Well, it’s about that time again. We spotted our first whale in East Bay this morning – just off The Bluffs – which means the Great Lakes Whale Migration has officially begun. As in previous years, it’s a bit early for the migration to start, but I’m guessing the mild winter might have something to do with it.
Remember that photo I posted last week of the fishermen anchored off Bluff Road? Well, on my way to town this morning, I noticed they were back, so I stopped to grab a few more photos. So, I’m standing near the Eagle’s Landing pavilion taking photos, and suddenly, this mammoth Humpback whale breaches out of the water not far from the boat.
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Honestly, I was worried the boat might tip over, and since it’s early for the whales, I’m sure the fishermen didn’t have their sonar whale gear with them. But as luck would have it, the whale breached a couple of times and then swam north towards Old Mission Harbor, steering clear of the boat.
After today’s sighting, I talked with Monnie Peters, our resident OMP lake levels expert, and she speculates that the higher water levels over the past year might be one reason why the whales are showing up earlier than normal this year. I’m hoping we’ll see a steady stream of whales throughout the season and into the fall.
Interestingly, the first whale of the season was spotted on this exact same day of the year last year (West Bay) and also the previous year (Old Mission Harbor). A few minutes ago, I was chatting with Nancy Davy in the Mapleton parking lot, and we both remarked that we can’t really call the whale migration “early” if they keep showing up on the same day year after year.
Since Nancy is on Peninsula Community Library‘s Board of Trustees, I mentioned that maybe we could talk to library director Vicki Shurly about setting up a Great Lakes Whale Migration section at the library. Nancy said she’d talk to Vicki about it, so we’ll keep you posted on that.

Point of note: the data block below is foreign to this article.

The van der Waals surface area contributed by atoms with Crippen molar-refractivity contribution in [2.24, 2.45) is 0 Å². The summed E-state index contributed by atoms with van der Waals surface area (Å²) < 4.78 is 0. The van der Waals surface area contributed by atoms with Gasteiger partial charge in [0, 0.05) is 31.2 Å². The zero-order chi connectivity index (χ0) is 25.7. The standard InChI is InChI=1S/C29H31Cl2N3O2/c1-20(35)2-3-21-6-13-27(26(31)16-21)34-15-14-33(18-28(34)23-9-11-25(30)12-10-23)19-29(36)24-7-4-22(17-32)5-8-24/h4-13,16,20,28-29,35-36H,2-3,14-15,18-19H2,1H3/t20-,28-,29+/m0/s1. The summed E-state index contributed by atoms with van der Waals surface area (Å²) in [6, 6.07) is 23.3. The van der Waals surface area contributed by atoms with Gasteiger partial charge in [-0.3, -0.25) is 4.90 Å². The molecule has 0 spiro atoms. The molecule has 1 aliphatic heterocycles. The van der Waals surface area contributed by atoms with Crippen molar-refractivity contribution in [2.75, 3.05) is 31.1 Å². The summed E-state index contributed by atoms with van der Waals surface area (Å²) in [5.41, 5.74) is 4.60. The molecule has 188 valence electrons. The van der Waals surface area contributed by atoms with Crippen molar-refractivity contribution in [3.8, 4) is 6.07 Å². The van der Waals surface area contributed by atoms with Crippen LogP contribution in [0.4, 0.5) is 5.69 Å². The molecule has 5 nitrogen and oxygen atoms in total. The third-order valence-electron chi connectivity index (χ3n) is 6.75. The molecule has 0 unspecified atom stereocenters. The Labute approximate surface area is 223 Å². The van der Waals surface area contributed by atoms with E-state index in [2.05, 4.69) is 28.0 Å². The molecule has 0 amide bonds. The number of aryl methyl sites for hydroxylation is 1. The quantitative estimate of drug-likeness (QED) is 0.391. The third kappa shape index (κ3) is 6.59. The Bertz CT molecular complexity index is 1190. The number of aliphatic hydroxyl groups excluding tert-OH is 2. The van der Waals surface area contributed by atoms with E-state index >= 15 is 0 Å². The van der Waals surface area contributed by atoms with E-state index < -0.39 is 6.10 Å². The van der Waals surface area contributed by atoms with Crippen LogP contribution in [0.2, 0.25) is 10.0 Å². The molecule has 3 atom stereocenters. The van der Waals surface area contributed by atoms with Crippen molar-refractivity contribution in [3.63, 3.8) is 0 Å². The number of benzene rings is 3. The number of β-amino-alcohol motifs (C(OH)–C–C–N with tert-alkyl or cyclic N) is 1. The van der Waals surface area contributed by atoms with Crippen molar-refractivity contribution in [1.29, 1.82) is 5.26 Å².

What’s particularly interesting about today’s sighting is that you don’t normally see the whales in East Bay. For some reason, they generally swim up the western coast of Michigan and will veer into West Bay to rest and feed on the perch around Power Island before heading north towards Mackinac.
That’s why I was kind of surprised to see the whale in East Bay today. Last year’s sighting, as mentioned, was in West Bay off Peninsula Drive.
Also, that whale I saw today was really close to shore! Then again, a while back, local diver Chris Roxburgh mentioned on Facebook that there’s a steep drop-off just off Bluff Road there. Evidently, it’s deep enough that the whale didn’t have any qualms about swimming there. I’ll have to ask Chris if he’s ever encountered any whales in his dives around the Great Lakes.
I wanted to give a shout-out to Merlin “Zeke” Dumbrille, who began tracking the Great Lakes Whale Migration years ago on WTCM radio. Merlin, a beloved radio announcer for decades (and host of the popular “Farm and Orchard Time”), has since passed away, but we are happy to continue the “Whale Watch” here on Old Mission Gazette.
Along with reporting on the whale migration, I’ll never forget how Merlin would hook a long cord to his microphone and walk out on the ice to Power Island to see if he could officially announce that the bay was frozen over, giving up-to-the-minute reports back to Ron Jolly in the radio studio. Those were some good times there.
Have you seen any whales around the Old Mission Peninsula or northern Michigan? Does it seem early to you, or have you been seeing them around the OMP shores lately? Let us know in the comments below!